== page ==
The verdict: al FreshCo could not have been more convenient, family dinner prep was fun and easy, and the dish was delicious—something we probably would not have sourced and made ourselves. And what an experience for the kids.

For al FreshCo, vegan recipes and support of local producers— and specifically those who use sustainable practices—are core to the company’s identity. Al FreshCo gets produce from The Food Project in Dorchester, the Neighborhood Farm in Needham, Red Fire Farm in Granby, and Vanguarden Farm in Dover, NH. The finished meal kits, which feed “two hungry adults,” cost about $16 each.

Valchuis says two experiences in particular set the stage for the founding of the company and its values: her 2011 work helping Zambian smallholder farmers market their crops; and her graduate studies at the University of Vermont into why Americans do or do not participate local food systems. The latter paper, which is set to be published in an upcoming issue of the Journal of Hunger & Environmental Nutrition, identified three barriers to engagement with local foods: convenience, knowledge and price.

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Meals3-3

Al FreshCo’s convenience factor is obvious—the pre-cut food, the recipes, the new subscription plan—but Valchuis says she’s also increasing knowledge by engaging Bostonians who might not normally be a part of a local food hub and keeping the price point reasonable by making her production and distribution as efficient as possible.

“I knew I wanted to find something that was promoting breaking down those barriers to getting people more engaged in the food system, which has many positive benefits to all parties involved—farmers, companies, consumers,” says Valchuis, who says she bought 5,000 pounds of produce from local farmers last year. “The meal kits are the application of my research.”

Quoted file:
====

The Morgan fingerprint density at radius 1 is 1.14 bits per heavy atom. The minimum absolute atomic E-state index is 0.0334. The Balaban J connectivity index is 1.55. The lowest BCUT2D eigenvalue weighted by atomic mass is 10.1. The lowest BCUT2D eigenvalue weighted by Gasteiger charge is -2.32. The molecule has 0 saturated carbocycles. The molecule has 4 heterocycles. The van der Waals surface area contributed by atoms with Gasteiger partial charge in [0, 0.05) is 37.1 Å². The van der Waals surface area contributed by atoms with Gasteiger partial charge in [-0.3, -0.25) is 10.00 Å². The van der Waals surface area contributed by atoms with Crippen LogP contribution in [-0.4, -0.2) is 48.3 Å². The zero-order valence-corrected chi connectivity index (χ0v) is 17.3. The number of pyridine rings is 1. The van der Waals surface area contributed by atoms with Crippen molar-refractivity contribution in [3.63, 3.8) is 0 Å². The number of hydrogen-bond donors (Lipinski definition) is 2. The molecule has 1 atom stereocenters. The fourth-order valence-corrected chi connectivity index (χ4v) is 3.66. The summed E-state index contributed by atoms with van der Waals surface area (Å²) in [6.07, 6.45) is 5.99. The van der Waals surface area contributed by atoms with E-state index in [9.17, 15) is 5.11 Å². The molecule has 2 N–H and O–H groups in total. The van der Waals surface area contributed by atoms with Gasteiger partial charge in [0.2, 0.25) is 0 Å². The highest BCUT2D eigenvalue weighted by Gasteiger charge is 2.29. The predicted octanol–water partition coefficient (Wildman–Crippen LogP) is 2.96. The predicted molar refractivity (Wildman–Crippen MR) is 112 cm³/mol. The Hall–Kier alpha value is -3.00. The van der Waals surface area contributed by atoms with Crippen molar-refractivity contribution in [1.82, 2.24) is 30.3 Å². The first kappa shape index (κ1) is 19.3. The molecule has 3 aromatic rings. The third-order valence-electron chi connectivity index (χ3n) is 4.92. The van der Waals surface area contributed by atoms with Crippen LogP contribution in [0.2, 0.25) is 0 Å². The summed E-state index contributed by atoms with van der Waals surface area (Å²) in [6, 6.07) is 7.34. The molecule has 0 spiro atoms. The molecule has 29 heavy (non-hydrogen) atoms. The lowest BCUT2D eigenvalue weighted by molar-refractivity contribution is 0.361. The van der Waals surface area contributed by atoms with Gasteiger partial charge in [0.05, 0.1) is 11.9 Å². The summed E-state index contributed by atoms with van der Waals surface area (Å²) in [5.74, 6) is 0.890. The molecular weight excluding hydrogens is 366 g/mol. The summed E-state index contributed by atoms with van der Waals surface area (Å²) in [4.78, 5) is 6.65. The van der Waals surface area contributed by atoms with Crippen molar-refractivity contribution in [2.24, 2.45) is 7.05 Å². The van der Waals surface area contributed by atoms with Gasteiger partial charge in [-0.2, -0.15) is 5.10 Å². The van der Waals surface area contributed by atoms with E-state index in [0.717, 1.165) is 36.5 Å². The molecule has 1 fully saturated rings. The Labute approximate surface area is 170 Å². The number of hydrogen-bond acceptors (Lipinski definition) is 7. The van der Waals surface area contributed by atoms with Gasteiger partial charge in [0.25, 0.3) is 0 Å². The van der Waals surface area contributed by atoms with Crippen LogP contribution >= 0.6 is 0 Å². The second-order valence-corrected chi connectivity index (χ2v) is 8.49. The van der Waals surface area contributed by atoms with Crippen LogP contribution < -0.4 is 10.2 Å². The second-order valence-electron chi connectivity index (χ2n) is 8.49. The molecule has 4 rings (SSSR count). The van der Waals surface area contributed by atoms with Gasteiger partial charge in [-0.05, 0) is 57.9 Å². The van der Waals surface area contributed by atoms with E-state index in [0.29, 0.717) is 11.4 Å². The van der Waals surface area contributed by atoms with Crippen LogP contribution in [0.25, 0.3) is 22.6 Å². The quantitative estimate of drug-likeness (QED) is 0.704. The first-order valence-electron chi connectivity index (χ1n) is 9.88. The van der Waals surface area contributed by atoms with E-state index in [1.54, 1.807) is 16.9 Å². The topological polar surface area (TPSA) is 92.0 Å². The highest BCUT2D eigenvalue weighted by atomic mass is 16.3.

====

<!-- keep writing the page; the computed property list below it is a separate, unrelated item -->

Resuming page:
Based out of CropCircle Pearl Kitchen in Dorchester, Just Add Cooking—a service we also recently tried as a family—is a slightly scaled-up, omnivorous version of al FreshCo. Ingredients arrive in boxes for two or four eaters, with enough for three, four or five meals. Customers choose from recipes like cod with horseradish and brown butter or tempeh and cauliflower taboulleh, all of which are written and tested by co-founder and chef Anders Lindell. The meals price out to between $6.50 and $13 per person.

“It’s important to teach your kids how to cook, and knowing what’s in different dishes—knowing what a carrot looks like,” says Jan Leife, 55, and co-founder of Just Add Cooking. “A carrot doesn’t look like it does at McDonald’s, for instance.”

While Just Add Cooking uses only local distributors, not all of the food it delivers was grown in New England. About 70% of the food it delivered in 2014 was produced in New England, a number the company’s founders want to see rise each year.

“We can play an important part in this farm-to-table context where we have contact with local companies and deliver to people’s kitchen, efficiently, with no waste,” says Liefe, who adds that the company currently is below five percent waste.

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With online delivery companies tearing down barriers between Greater Boston’s consumers and fresh, local food—combined with the area’s wonderful year-round markets and CSA programs—we have fewer excuses than ever not to eat healthier and more locally at home, cooking more of what we eat.

“Five years ago, if someone wanted to buy local, they’d have to drive to a farm stand or go to a health food store,” Greenberger says. “Now I have this middle-of-the-supply chain that gets the food from where it was made to me.”

Al FreshCo - al-freshco.com

The Foodery - fooderyboston.com

Heirloom Kitchen - heirloomkitchen.com

Just Add Cooking - justaddcooking.com

 

STEVE HOLT covers food and beverage, nutrition policy and urban issues for local and national publications and has been featured in the annual Best Food Writing anthology. East Boston is home. Connect with him on Twitter and Insta-gram: @thebostonwriter.